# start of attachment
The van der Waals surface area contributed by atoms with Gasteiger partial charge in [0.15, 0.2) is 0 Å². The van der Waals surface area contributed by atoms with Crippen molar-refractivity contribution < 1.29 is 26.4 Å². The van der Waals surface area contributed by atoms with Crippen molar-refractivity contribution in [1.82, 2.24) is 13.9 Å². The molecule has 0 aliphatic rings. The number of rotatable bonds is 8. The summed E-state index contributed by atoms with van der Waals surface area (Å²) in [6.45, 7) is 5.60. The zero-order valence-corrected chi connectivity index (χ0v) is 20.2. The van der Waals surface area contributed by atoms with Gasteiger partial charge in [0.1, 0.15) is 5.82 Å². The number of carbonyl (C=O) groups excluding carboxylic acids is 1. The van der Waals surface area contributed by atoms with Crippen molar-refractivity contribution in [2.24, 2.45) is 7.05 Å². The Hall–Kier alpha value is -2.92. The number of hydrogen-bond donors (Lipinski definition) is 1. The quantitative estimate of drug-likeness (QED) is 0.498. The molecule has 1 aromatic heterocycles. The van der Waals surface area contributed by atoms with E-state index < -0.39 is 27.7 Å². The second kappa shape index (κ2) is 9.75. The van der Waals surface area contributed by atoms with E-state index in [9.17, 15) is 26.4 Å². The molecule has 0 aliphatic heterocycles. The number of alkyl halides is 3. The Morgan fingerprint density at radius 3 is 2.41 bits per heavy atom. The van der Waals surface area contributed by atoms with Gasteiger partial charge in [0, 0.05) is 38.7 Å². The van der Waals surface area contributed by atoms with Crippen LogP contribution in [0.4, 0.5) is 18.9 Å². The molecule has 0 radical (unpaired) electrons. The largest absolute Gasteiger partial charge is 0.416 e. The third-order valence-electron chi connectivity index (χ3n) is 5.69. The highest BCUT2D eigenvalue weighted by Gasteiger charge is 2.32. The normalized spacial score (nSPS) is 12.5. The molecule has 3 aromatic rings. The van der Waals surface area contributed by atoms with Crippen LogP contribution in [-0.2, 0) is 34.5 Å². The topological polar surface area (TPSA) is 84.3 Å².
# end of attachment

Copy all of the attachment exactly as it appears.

The van der Waals surface area contributed by atoms with Gasteiger partial charge in [0.15, 0.2) is 0 Å². The van der Waals surface area contributed by atoms with Crippen molar-refractivity contribution < 1.29 is 26.4 Å². The van der Waals surface area contributed by atoms with Crippen molar-refractivity contribution in [1.82, 2.24) is 13.9 Å². The molecule has 0 aliphatic rings. The number of rotatable bonds is 8. The summed E-state index contributed by atoms with van der Waals surface area (Å²) in [6.45, 7) is 5.60. The zero-order valence-corrected chi connectivity index (χ0v) is 20.2. The van der Waals surface area contributed by atoms with Gasteiger partial charge in [0.1, 0.15) is 5.82 Å². The number of carbonyl (C=O) groups excluding carboxylic acids is 1. The van der Waals surface area contributed by atoms with Crippen molar-refractivity contribution in [2.24, 2.45) is 7.05 Å². The Hall–Kier alpha value is -2.92. The number of hydrogen-bond donors (Lipinski definition) is 1. The quantitative estimate of drug-likeness (QED) is 0.498. The molecule has 1 aromatic heterocycles. The van der Waals surface area contributed by atoms with E-state index < -0.39 is 27.7 Å². The second kappa shape index (κ2) is 9.75. The van der Waals surface area contributed by atoms with E-state index in [9.17, 15) is 26.4 Å². The molecule has 0 aliphatic heterocycles. The number of alkyl halides is 3. The Morgan fingerprint density at radius 3 is 2.41 bits per heavy atom. The van der Waals surface area contributed by atoms with Gasteiger partial charge in [0, 0.05) is 38.7 Å². The van der Waals surface area contributed by atoms with Crippen LogP contribution in [0.4, 0.5) is 18.9 Å². The molecule has 0 radical (unpaired) electrons. The largest absolute Gasteiger partial charge is 0.416 e. The third-order valence-electron chi connectivity index (χ3n) is 5.69. The highest BCUT2D eigenvalue weighted by Gasteiger charge is 2.32. The normalized spacial score (nSPS) is 12.5. The molecule has 3 aromatic rings. The van der Waals surface area contributed by atoms with Crippen LogP contribution in [-0.2, 0) is 34.5 Å². The topological polar surface area (TPSA) is 84.3 Å².